British Museum blog

Digging Domuztepe: week five – clearing up, packing away

Alexandra Fletcher and Rachel Swift are a curator and a conservator working at Domuztepe, a Late Neolithic site (about 6200-5500 BC) in south eastern Turkey. This series of posts traces the weekly progress of their recent excavation season.


Alexandra Fletcher, British Museum

My last week in camp starts badly as our water supply fails. Apparently there were problems at the local pumping station. Ever adaptable, the team takes the soil sampling tins and some empty drinking water bottles to collect water from the local spring so at least we can flush our toilets.

Stuart emerges from the Neolithic well for the last time

Stuart emerges from the Neolithic well for the last time

The last week is always hectic and this year is no exception. We finish work on site on the last day before the holiday to mark the end of Ramadan. Much to everyone’s relief we manage to finish digging out the well and sort out the relationships between all the Neolithic mud walls we have found. Then, as a three day holiday starts for everyone else in Turkey, we begin the long process of packing everything ready to go into the local museum. It all needs to be cleaned and recorded before being packed away.

Time to pack things into the store at the museum

Time to pack things into the store at the museum

The work is incredibly varied. One minute you are brushing the soil from skeletons, the next labelling tiny beads and the next washing pottery. Then suddenly it’s the night before I am due to leave and I am frantically packing my own things into bags.

As my plane leaves the local airport the next day I have mixed feelings; glad to be going home but sad that the digging is over for another year.

As ever the team owes much thanks to the local residents of Kelibişler, Kadioğlu Çiftliği and Emiroğlu and all our other supporters in Kahramanmaraş and Pazarcik, especially the staff of Kahramanmaraş Museum.

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Filed under: Archaeology, Domuztepe dig 2011

One Response - Comments are closed.

  1. reindeer00 says:

    Well done, hard working archaeologists, looking forward to reading more. Best wishes to you.

    Like

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The Roman emperor Marcus Aurelius was born #onthisday in AD 121.

Marcus Aurelius (AD 161-80), who appears on the coin set in this ring, is best known for his philosophical work, The Meditations. Although he was the most powerful man in the Roman Empire, he dwelt on the emptiness of glory: 'Shall mere fame distract you? Look at the speed of total oblivion of all and the void of endless time on either side of us and the hollowness of applause... For the whole earth is but a point, and of this what a tiny corner is our dwelling-place, and how few and paltry are those who will praise you.' It is ironic that such sentiments as these have preserved his fame to this day.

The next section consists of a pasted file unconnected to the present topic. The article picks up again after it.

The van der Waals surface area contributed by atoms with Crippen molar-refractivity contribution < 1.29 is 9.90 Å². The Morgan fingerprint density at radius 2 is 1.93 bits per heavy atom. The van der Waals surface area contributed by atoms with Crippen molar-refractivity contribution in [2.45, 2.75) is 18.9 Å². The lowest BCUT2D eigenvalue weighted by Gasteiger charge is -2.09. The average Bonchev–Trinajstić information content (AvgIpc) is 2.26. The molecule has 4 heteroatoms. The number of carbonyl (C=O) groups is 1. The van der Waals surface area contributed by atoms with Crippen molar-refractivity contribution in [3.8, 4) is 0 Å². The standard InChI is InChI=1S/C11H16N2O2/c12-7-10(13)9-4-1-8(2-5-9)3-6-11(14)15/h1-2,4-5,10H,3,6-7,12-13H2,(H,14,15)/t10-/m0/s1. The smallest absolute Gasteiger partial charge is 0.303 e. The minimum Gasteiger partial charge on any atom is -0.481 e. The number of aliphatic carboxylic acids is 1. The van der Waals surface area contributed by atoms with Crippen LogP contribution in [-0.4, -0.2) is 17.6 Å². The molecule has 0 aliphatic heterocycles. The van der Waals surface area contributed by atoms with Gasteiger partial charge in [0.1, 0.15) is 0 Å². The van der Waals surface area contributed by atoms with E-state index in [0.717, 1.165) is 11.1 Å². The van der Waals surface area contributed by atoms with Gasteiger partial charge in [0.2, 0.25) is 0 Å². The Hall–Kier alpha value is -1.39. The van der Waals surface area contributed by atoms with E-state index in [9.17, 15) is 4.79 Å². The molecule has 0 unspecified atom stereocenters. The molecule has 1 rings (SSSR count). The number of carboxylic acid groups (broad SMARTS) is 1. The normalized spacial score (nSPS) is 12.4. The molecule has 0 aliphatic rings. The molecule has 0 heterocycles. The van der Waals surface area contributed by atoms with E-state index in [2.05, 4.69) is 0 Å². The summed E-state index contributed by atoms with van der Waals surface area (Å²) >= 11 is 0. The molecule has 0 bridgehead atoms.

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In ancient Greece, powerful, shape-shifting gods provided compelling subjects for artists. The famous sculptor Phidias created a gold and ivory statue of Zeus, ruler of the gods, that was over 13 metres high for his temple at Olympia. One of the Seven Wonders of the Ancient World, it symbolised the awesome presence of the god at his sanctuary site. There was also drama to be found in the gods’ ability to change their form as a means of disguise. Zeus, ruler of the Olympian gods, could take animal form – he seduced Leda as a swan, carried away Europa as a bull and Ganymede as an eagle.

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You can see this figure in our exhibition #DefiningBeauty, until 5 July 2015.
Bronze statuette of Zeus. Roman period, 1st–2nd century AD, said to be from Hungary.
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Even before he had entered the Royal Academy schools at the age of 14, Turner had worked as an architectural draughtsman. This training is evident in his fascination with the details of the famous ruins of this twelfth-century Cistercian Abbey in Monmouthshire, which he visited in 1792, and again in 1793. Tourists of the time were as much impressed by the way that nature had reclaimed the monument as by the scale and grandeur of the buildings. Turner's blue-green washes over the abbey's far wall blend stone and leaf together, and on the near arch the spiralling creepers seem to make the wind and light tangible. 
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